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Subject: Re: [boost] [thread] countdown_latch
From: Michael Marcin (mike.marcin_at_[hidden])
Date: 2013-04-22 04:16:19

On 4/21/2013 11:30 PM, Vicente J. Botet Escriba wrote:
> ++ It reduce the size of the widget.
> - dangling reference (but that can be mastered.

It also allows latch to be forward declared and latch mutex and
condition variable are only defined in the source file.

Do mutexes and condition variables take up system resources other than
plain memory? Can they be exhausted?

If it's just a small amount of memory on a not-often instantiated class
I guess it's not worth the oddity of a dangling reference. Although a
latch member is a bit silly if it can never be reset.

> I don't know your constraints:
> Why do you need to run the setup on the new created thread?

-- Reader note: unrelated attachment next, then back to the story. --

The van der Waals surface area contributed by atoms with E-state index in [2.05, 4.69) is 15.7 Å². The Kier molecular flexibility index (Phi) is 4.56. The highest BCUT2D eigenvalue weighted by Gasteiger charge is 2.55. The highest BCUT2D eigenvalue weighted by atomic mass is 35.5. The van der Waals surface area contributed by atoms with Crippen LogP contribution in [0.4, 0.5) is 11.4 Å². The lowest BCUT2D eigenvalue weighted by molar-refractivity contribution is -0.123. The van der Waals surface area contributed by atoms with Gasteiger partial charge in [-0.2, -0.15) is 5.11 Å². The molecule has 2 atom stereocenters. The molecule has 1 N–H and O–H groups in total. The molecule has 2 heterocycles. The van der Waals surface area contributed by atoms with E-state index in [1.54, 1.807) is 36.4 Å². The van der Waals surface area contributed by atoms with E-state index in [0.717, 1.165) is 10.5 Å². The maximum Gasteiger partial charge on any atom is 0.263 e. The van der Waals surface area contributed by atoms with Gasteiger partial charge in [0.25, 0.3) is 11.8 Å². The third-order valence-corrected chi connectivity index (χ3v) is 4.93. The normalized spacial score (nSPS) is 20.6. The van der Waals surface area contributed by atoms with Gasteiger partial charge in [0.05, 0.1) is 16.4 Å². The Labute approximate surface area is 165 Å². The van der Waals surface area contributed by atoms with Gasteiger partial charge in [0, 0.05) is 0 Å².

> Could it be executed directly on the widget constructor?
> If yes

Maybe it's time to get a bit more concrete.
In the real scenario widget is a win32_window which wants to run its
message pump in a worker thread.

A win32 message queue must run on the thread that created the window
hence setup must happen on the thread.

> Do you need to manage the thread? if not, detaching the thread allows
> you to don't include it on the widget context.

I post a quit message and join in the destructor.

Thanks for your input.

Back on topic of latches and barriers.
I was reading up on Java's CyclicBarrier and found its await return
value pretty interesting and probably fairly free to implement.

"...each invocation of await() returns the arrival index of that thread
at the barrier."

"the arrival index of the current thread, where index getParties() - 1
indicates the first to arrive and zero indicates the last to arrive."

To do this in boost::thread::barrier you would just have to cache
m_count right after the decrement and return it instead of the current

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